Don`t need to do math, just tell me where i screwed up?

I have the question: Integral of (x^2)/(1-x)^.5

I need to find the indefinete integral

However the answer I got was different from the correct one. I will briefly list my method below:

Let u = 1-x therefore x=1-u, sub into original equation,

this leaves du = -dx or -du=dx sub into original equation

I then expand the numerator (which is now (1-u)^2) and get the equation

integral of (1-2u+u^2)/u^.5 all times du

note:forgot all this is *-1 from dx=-du, however my answer is off by more than a factor of -1

Since each term 1, 2u, u^2 is separated by addition/subtraction I treat each like its own integral and proceed to remove the denominator getting:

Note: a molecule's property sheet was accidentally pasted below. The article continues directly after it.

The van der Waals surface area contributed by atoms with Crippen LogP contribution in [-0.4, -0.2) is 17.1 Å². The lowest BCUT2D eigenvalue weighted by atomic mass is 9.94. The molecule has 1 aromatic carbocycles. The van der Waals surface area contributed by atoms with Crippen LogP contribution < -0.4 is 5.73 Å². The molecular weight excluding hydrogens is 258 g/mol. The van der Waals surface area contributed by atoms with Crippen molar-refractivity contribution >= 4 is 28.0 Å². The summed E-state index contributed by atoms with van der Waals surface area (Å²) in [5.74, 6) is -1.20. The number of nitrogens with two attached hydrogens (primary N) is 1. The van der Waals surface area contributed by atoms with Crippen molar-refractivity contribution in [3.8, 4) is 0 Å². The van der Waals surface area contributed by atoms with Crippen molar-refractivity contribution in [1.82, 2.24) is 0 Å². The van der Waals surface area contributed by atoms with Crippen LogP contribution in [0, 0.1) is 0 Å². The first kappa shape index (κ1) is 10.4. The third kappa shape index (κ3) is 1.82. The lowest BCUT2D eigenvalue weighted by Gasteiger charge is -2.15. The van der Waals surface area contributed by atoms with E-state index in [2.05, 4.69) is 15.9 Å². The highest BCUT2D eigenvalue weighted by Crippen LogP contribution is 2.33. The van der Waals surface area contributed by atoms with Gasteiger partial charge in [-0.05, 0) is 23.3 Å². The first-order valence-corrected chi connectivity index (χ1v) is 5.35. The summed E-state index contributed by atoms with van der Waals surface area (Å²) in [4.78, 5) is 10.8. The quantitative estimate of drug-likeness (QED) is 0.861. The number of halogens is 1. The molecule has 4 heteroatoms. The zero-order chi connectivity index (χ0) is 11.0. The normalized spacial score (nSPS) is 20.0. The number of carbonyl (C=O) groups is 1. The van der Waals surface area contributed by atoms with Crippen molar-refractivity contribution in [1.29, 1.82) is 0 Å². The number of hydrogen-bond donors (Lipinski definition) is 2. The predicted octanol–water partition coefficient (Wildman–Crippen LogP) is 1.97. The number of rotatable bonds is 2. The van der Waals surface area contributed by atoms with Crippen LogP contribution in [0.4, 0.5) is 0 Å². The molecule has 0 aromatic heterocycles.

integral of u^-.5( aka 1/u^.5) - integral of 2u^.5 + integral of u^1.5

Antideriving these and subbing u=1-x for all of them yields a rough answer of

2(1-x)^.5 - (4/3)*(1-x)^3/2 + (2/5)*(1-x)^5/2 + C

However the correct answer is

(1-x)^.5 * (6x^2+8x+16)/15 I understand they factored some things out and simplified but after simplifiying i was not close at all

Please help, I have absolutely no idea what i did wrong, you don't need to solve it (I'd actually like to attempt it myself once I figure out what i did wrong), just need to know what I did wrong

Ha i figured it out, I really guess I can't do basic arithmatic. After factoring out the sqrt(1-x) it leaves easily divisible exponents which cancel (for the most part) and allow me to simplify, thanks anyway guys, i'm sure i'll be back before my calc class is done haha